Traveling internationally can be eye-opening, rewarding and unforgettable. It can also be challenging and frustrating at times. One of the largest hurdles travelers face when entering a new country is the language barrier. Luckily, there are ways you can prepare yourself to jump that hurdle. Here are 10 tips to help you beat the language barrier on your next international getaway.
Know the basics
Before you head out on your adventure, learn a few basic words like hello, good-bye, please and thank you. Locals like to see that you are trying. Phrase books are good resources, along with language-learning apps like Duolingo. Duolingo allows you to learn vocabulary and common phrases via short lessons and assessments for more than 25 languages. It is available for download on iPhone, Android, and Windows devices. You should also write down the names of your hotel accommodations and the cities you’re visiting if you are unsure of their pronunciations. This is particularly helpful when trying to tell a taxi driver where you need to go.
Don’t shout, and slow it down
Don't shout. Raising your voice to someone who doesn’t speak your language won’t help that person understand you any better. Although you may have good intentions, the person you’re speaking to might see you as imprudent or offensive. Slow down your speech and make it clear so that non-English speakers have the opportunity to catch some of your words. Be careful not to slow your speech so much that you start to change the emphasis on words.
Avoid idioms and slang
When speaking to someone who doesn’t fully understand your language, keep it simple. Stay away from idioms and any phrases that are culturally specific like “pedal to the metal” or “hit the hay.” Avoid using slang. Even if someone you speak with has spent his or her life studying English to gain a basic understanding, he or she isn’t likely to know the latest trendy word being tossed around. Avoid words like “dope” or “radical”.
Multiple words have multiple meanings. When you begin a conversation with someone, pay attention to the words you use. Using two different terms that have the same meaning, or synonyms, can be confusing. If you ask someone where you find medication, keep using the word medication in your conversation. Don’t switch to painkillers or ibuprofen or aspirin, especially if the person you are conversing with understood what you meant the first time.
Carry a notepad
Carry a pen and notepad when you’re traveling in a non-English speaking country. Many people who are familiar with English or are just starting to learn can understand things better on paper. Writing things down also eliminates any potential issues understanding strong regional accents, such as a southern accent or a Boston accent.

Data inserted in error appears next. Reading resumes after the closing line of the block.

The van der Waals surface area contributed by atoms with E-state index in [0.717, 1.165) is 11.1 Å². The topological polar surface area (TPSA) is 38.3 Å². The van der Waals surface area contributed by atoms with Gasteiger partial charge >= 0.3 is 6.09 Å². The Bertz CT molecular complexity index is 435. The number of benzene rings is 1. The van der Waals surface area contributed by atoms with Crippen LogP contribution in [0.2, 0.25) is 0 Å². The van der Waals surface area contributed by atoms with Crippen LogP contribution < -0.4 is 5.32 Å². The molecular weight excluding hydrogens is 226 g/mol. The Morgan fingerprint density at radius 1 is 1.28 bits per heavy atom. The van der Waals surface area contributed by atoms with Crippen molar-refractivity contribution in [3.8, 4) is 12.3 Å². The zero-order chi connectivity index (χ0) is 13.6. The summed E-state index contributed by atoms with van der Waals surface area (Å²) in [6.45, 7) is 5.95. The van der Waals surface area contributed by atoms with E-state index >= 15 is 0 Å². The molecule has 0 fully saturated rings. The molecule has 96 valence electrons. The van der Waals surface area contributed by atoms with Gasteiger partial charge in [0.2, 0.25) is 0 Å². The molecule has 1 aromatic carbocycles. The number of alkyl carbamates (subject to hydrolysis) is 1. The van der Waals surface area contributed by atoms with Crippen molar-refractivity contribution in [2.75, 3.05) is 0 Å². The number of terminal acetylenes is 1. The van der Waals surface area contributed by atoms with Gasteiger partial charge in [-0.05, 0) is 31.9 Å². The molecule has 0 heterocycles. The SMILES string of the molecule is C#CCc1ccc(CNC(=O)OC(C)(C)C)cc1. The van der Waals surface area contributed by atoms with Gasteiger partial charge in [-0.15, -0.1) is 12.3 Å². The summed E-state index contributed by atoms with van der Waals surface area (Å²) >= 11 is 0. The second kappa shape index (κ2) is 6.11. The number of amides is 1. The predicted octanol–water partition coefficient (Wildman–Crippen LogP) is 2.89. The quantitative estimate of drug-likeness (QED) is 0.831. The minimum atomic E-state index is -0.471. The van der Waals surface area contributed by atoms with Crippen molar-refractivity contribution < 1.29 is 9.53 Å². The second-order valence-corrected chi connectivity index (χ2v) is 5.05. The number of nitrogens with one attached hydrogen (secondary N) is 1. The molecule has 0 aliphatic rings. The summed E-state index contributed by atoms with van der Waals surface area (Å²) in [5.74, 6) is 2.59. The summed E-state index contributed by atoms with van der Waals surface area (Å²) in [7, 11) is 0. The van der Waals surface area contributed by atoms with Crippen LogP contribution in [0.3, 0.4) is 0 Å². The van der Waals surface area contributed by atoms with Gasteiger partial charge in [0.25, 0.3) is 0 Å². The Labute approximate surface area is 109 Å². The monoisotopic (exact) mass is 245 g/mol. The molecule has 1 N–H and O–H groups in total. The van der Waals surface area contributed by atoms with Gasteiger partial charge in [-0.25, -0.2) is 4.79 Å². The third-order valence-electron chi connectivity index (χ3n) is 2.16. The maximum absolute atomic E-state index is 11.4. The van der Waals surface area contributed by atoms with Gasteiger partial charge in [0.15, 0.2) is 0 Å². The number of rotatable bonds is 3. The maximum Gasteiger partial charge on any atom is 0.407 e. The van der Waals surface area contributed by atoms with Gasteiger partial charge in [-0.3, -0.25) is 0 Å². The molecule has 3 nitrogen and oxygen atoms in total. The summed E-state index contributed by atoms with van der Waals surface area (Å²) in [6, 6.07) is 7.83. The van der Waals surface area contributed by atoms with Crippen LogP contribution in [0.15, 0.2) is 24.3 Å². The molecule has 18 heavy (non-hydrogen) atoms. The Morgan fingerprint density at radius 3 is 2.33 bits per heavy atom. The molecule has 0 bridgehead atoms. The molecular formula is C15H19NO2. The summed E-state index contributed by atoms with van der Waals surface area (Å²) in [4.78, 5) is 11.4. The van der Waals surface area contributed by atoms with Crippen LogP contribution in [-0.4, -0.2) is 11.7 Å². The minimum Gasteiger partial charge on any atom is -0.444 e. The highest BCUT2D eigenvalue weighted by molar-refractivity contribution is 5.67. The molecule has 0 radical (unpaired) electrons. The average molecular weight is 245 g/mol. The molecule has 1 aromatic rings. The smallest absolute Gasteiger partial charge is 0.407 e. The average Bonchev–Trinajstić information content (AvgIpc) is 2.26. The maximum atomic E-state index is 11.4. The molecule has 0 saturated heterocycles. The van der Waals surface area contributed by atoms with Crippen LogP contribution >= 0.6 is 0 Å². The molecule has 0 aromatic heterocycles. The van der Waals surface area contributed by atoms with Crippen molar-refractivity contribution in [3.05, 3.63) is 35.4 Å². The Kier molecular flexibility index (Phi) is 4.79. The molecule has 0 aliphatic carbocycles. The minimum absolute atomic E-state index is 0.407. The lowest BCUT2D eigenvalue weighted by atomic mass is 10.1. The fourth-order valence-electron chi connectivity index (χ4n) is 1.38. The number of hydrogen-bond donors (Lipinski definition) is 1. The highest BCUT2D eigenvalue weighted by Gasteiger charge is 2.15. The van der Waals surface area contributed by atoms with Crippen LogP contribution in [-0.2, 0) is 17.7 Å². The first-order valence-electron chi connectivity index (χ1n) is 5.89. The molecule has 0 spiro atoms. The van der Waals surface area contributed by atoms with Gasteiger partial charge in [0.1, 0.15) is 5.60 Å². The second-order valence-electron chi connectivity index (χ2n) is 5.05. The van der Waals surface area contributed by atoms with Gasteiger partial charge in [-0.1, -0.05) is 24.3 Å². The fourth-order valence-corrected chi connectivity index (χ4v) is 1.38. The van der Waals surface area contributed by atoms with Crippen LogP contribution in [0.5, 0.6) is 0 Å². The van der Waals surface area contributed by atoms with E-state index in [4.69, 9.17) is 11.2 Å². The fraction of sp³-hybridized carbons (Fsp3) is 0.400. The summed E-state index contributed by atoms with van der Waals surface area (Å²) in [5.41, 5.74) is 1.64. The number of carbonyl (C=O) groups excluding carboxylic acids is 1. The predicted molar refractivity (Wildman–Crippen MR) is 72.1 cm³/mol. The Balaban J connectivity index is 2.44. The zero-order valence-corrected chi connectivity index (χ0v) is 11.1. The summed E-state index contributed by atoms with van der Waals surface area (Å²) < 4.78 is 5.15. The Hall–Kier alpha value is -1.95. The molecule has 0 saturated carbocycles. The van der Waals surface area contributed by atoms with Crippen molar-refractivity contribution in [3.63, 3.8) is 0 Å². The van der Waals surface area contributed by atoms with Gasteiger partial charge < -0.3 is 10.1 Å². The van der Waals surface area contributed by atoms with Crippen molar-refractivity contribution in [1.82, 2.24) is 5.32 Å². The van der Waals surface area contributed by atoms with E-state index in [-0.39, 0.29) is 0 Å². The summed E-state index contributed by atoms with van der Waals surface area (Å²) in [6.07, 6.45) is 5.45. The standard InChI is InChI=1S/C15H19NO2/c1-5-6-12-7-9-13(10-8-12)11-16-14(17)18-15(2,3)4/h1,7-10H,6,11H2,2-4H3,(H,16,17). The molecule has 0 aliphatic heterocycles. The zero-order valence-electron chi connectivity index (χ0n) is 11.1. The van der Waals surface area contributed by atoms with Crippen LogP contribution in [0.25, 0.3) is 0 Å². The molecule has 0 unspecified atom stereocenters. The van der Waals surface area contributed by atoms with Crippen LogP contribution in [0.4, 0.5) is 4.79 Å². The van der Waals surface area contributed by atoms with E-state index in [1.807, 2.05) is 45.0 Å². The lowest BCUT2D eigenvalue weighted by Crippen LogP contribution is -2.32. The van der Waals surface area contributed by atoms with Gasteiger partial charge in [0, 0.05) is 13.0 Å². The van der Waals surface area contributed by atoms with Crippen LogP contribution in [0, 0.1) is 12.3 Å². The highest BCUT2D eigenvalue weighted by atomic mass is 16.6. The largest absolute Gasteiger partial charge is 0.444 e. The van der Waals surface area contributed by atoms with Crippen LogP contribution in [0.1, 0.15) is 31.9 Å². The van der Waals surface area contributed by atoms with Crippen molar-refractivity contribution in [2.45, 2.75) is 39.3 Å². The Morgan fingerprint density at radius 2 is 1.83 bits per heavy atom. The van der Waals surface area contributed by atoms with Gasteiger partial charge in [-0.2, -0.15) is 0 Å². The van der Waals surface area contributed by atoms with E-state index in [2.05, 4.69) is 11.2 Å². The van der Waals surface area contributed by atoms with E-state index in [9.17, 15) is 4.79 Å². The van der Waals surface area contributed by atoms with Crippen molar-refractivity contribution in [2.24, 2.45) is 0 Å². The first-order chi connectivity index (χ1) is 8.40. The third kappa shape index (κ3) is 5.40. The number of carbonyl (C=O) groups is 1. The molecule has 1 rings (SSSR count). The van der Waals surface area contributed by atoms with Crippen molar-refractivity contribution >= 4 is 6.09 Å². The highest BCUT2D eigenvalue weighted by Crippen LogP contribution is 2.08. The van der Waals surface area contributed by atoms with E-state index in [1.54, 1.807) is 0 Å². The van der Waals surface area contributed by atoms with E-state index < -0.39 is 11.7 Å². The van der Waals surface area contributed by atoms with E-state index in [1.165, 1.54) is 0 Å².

If your conversation isn’t going well, use your notepad to draw a picture. Looking for a taxi? Draw one! A notepad is a great tool for storing short and common phrases. Remember to take it with you everywhere.
Gestures, Gestures, Gestures
Although you may feel silly at times, hand gestures and movements can aid in your communication process. For example, if you’re looking for something to eat, pretend to scoop something out of a bowl. You may get a laugh or two, but you’ll get your point across. Being self-conscious will only hinder your attempt to break the barrier.
Never forget that pointing is extremely useful when ordering at a restaurant or looking for a specific place on a map. Gestures can be more powerful than words; however, be sure to do some research on common gestures in the country you’re visiting before you go. Some gestures that are positive in the US are offensive in other countries.
Be patient and kind
This tip may seem obvious, but it is significant. Language barriers can be frustrating, but showing your frustration won’t help your situation. People are more willing to help you when you make a mistake if you are gracious. Be respectful and refrain from doing things like laughing at another person when he or she is trying to speak English, rolling your eyes or raising your voice.
Download a translation app
Apps can be a big help if you need to translate a word quickly. Apps like Ultralingua and Google Translate are excellent resources. Although they aren’t perfectly accurate, they can make your conversations more successful. Both Ultralingua and Google Translate work offline. Simply download their language packs while Wi-Fi is available, and use them offline any time.
If apps just aren’t for you, carry a language dictionary. Language dictionaries come pocket-sized, making them easy to fit in your jeans or your purse. They are usually available online or at bookstores in the form of English definitions of words on one side and your desired language on the other.
Book a tour or hire a local
Not knowing a language can be stressful. One of the easiest ways to eliminate that stress is to book a full-length tour or hire a local to show you around. Someone who knows how to speak English and the local language can help you feel more at ease. If you choose to hire a local to guide you, you could come across more personal and unique sights and hangouts. ToursByLocals is a great resource for getting matched with an English-speaking local tour guide.
Research is your friend
Remember that someone like you has probably visited your planned destination before. There are hundreds of travel forums available for you to look through, like Travbuddy.com and Fodors.com. Search any initial questions you have and discover what people have said about the language barrier. If someone else has traveled to a country and gotten around without knowing the local language, you can, too. If you get frazzled in new settings easily, plan as much of your trip as you can ahead of time. You’ll have the chance to make reservations or schedule outings in English. Sometimes organization can be the best stress reliever